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Keeping Aging Minds Sharp

"I'm having a senior moment." We've all heard that one, and the countless other jokes about getting old. In our culture, it is generally accepted that older people will gradually begin to forget things or become less logical in their thinking. We take it for granted that aging minds grow a little fuzzy around the edges. But exciting new research indicates that growing older might not necessarily have to mean growing mentally slower. New studies are providing breakthroughs in our understan

Laura Carstensen

"I'm having a senior moment." We've all heard that one, and the countless other jokes about getting old. In our culture, it is generally accepted that older people will gradually begin to forget things or become less logical in their thinking. We take it for granted that aging minds grow a little fuzzy around the edges.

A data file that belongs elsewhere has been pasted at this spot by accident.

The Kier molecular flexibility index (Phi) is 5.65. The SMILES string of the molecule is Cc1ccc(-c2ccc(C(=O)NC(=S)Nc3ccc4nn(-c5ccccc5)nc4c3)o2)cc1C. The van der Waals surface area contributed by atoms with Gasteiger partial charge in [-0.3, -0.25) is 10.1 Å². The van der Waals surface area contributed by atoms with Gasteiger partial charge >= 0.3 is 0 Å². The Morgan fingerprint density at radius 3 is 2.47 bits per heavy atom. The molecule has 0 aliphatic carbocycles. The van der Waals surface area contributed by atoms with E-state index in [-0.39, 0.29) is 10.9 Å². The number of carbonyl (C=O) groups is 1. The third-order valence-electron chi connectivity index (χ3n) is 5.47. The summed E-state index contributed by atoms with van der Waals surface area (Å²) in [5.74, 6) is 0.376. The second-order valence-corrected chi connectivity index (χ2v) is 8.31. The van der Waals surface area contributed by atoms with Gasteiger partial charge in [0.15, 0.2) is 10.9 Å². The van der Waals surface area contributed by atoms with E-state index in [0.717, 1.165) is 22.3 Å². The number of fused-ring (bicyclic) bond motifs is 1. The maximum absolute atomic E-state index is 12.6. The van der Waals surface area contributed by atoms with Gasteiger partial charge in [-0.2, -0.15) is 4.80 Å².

But exciting new research indicates that growing older might not necessarily have to mean growing mentally slower. New studies are providing breakthroughs in our understanding of how aging affects memory, language, and other cognitive functions. This information could provide tools for lessening or even averting some loss in brain functioning often associated with old age.

And that's good news, considering the enormous growth this country is facing in the proportion of elderly people. Figures from the U.S. census indicate that the number of people over age 65 will reach 70 million by the year...

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